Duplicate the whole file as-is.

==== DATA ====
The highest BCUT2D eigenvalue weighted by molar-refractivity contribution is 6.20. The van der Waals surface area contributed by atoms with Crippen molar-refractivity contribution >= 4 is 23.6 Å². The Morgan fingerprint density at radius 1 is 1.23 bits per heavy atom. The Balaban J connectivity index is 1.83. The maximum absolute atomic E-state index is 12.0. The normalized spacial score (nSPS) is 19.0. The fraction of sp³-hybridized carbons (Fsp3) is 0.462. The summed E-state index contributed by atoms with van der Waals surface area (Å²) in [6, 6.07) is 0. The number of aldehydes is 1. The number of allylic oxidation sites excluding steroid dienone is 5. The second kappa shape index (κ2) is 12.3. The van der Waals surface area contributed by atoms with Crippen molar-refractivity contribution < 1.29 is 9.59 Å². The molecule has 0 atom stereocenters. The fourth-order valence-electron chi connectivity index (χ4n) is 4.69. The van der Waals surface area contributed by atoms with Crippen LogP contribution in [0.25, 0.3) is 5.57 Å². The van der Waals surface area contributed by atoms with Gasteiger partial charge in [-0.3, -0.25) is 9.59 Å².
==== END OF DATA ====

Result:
The highest BCUT2D eigenvalue weighted by molar-refractivity contribution is 6.20. The van der Waals surface area contributed by atoms with Crippen molar-refractivity contribution >= 4 is 23.6 Å². The Morgan fingerprint density at radius 1 is 1.23 bits per heavy atom. The Balaban J connectivity index is 1.83. The maximum absolute atomic E-state index is 12.0. The normalized spacial score (nSPS) is 19.0. The fraction of sp³-hybridized carbons (Fsp3) is 0.462. The summed E-state index contributed by atoms with van der Waals surface area (Å²) in [6, 6.07) is 0. The number of aldehydes is 1. The number of allylic oxidation sites excluding steroid dienone is 5. The second kappa shape index (κ2) is 12.3. The van der Waals surface area contributed by atoms with Crippen molar-refractivity contribution < 1.29 is 9.59 Å². The molecule has 0 atom stereocenters. The fourth-order valence-electron chi connectivity index (χ4n) is 4.69. The van der Waals surface area contributed by atoms with Crippen LogP contribution in [0.25, 0.3) is 5.57 Å². The van der Waals surface area contributed by atoms with Gasteiger partial charge in [-0.3, -0.25) is 9.59 Å².